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March 14, 2014
Most young people consider diabetes a “grandfather’s disease,” inherited at birth. They don’t always know that there are two very different forms of the disease, and that type 2 diabetes is preventable. This lack of awareness has staggering implications—between 2000 and 2008, rates of diabetes and prediabetes among Americans ages 12 to 19 shot from 9 percent to 23 percent.
That’s where the The Bigger Picture comes in. Youth Speaks, a San Francisco based arts nonprofit that empowers teenagers through poetry, teamed up with the University of San Francisco’s Center for Vulnerable Populations in 2010 to launch a project that encourages young people to “raise their voice and change the conversation around type 2 diabetes.”
Headlines about diet-related health conditions frequently focus on individual solutions like exercising and “eating right.” In doing so, the media ignore the systemic conditions that make these kinds of solutions impossible for many, including unsafe parks that prohibit exercise, lack of access to healthy, sustainable foods, and an oversaturation of junk food marketing. Take, for example, the fact that the food and beverage industry spends nearly $12 billion annually to market unhealthy, highly-processed foods to predominantly low-income, minority communities. Statistics like these have a strong impact on the young poets involved in The Bigger Picture, who produce in-school multimedia presentations, online tool kits for teachers and students, and short “cinematic poems” that give life to their messages.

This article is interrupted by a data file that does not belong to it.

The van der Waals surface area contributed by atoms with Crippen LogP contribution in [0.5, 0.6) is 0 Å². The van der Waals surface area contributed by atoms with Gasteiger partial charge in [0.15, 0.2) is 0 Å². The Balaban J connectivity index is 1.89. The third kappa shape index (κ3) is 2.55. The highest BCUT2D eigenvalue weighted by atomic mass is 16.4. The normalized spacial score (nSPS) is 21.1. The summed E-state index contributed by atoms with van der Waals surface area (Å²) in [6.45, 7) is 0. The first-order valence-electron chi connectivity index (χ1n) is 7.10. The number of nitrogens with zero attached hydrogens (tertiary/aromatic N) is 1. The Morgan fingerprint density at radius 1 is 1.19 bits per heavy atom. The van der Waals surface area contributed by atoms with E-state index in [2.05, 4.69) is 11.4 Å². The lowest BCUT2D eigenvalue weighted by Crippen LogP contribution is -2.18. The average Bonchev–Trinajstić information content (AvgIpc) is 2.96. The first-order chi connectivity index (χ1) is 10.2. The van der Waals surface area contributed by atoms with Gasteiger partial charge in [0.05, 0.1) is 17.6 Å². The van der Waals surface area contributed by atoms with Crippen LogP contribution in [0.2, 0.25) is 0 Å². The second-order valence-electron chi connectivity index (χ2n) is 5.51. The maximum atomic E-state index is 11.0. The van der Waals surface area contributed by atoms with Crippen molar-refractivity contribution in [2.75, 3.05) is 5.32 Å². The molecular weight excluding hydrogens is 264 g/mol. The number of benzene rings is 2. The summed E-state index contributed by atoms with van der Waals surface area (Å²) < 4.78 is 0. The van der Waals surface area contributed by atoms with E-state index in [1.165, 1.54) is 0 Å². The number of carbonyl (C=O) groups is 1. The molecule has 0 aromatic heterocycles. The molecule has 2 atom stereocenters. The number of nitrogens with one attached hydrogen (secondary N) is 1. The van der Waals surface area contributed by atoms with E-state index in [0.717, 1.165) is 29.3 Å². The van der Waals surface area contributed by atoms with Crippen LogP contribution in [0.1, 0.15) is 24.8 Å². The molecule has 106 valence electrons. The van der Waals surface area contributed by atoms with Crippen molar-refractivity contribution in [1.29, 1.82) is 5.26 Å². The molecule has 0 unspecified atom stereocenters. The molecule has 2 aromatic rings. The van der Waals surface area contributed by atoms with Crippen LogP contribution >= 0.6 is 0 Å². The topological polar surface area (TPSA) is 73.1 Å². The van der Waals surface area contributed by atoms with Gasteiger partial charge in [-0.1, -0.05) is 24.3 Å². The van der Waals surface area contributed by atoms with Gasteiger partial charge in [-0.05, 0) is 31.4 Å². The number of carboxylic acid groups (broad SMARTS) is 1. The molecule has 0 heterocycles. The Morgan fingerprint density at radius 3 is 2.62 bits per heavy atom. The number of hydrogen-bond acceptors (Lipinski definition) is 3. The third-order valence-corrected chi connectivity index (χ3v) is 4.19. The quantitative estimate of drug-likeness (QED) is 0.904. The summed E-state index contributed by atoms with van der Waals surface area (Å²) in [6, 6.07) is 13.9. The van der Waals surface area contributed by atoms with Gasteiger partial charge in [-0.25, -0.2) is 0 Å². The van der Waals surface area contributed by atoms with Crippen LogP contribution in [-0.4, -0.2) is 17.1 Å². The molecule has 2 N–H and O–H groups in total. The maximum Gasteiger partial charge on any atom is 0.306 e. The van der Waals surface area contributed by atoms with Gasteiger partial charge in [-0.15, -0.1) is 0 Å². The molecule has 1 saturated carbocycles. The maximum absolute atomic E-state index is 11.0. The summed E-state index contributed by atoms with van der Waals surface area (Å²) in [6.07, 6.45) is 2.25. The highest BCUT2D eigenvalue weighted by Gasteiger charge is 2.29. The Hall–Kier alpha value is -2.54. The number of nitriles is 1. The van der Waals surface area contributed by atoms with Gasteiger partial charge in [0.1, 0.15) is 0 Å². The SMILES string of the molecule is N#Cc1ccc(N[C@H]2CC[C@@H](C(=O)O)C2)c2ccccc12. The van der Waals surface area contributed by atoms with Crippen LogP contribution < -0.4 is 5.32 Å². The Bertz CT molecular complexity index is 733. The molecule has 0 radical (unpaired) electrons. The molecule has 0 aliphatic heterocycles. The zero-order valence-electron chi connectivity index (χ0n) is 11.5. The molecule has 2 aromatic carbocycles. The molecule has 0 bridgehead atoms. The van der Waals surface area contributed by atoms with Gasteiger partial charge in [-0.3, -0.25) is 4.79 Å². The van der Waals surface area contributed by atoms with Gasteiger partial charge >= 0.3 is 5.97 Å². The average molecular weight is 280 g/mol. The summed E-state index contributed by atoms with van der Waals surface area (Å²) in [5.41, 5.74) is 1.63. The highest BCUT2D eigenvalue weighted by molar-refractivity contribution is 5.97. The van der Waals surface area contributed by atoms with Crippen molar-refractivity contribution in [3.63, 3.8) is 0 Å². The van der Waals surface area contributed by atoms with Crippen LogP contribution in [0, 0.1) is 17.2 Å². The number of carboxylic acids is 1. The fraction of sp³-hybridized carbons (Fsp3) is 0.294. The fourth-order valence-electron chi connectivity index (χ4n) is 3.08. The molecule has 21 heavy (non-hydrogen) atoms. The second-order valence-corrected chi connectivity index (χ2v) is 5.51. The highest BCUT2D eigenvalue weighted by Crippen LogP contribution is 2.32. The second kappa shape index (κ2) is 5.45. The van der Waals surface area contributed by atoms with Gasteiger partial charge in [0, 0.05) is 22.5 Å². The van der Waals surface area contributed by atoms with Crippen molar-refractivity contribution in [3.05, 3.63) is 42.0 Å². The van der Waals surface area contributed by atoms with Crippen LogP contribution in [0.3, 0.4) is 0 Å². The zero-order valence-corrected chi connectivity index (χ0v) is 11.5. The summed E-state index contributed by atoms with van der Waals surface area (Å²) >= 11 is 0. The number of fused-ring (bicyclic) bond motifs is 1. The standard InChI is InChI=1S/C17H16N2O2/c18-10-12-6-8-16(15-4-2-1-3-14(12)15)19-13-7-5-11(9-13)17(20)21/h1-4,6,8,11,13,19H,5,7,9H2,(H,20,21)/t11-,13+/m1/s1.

Mentors from Youth Speaks and UCSF’s Center for Vulnerable Populations lead ten-week workshops where in young people learn about diabetes. Participants then author poems that channel their own experiences and relate them to the environmental and socioeconomic factors that contribute to the prevalence of the disease.
Since its launch, the campaign has produced thirteen poetry-infused films that flip the motif of the traditional this-is-your-brains-on-drugs PSA style and instead deliver frank messages about the social factors shaping our health. These films have garnered attention from Upworthy and the inaugural Food Farms Films Festival. The project also launched a Spanish-language website and two bilingual films, as Latino communities are often disproportionately affected by type 2 diabetes. The Bigger Picture plans to roll out statewide in 2014, specifically in the cities of Stockton and Richmond—where city-wide soda taxes were proposed and overturned in 2012.
Below is Jade Cho’s “Health Justice Manifesto,” which she modeled after the Black Panther Party’s 21-point party platform. Featuring several Bigger Picture poets, Cho’s piece serves as the program’s anthem, as it continues change the conversation around this preventable disease.
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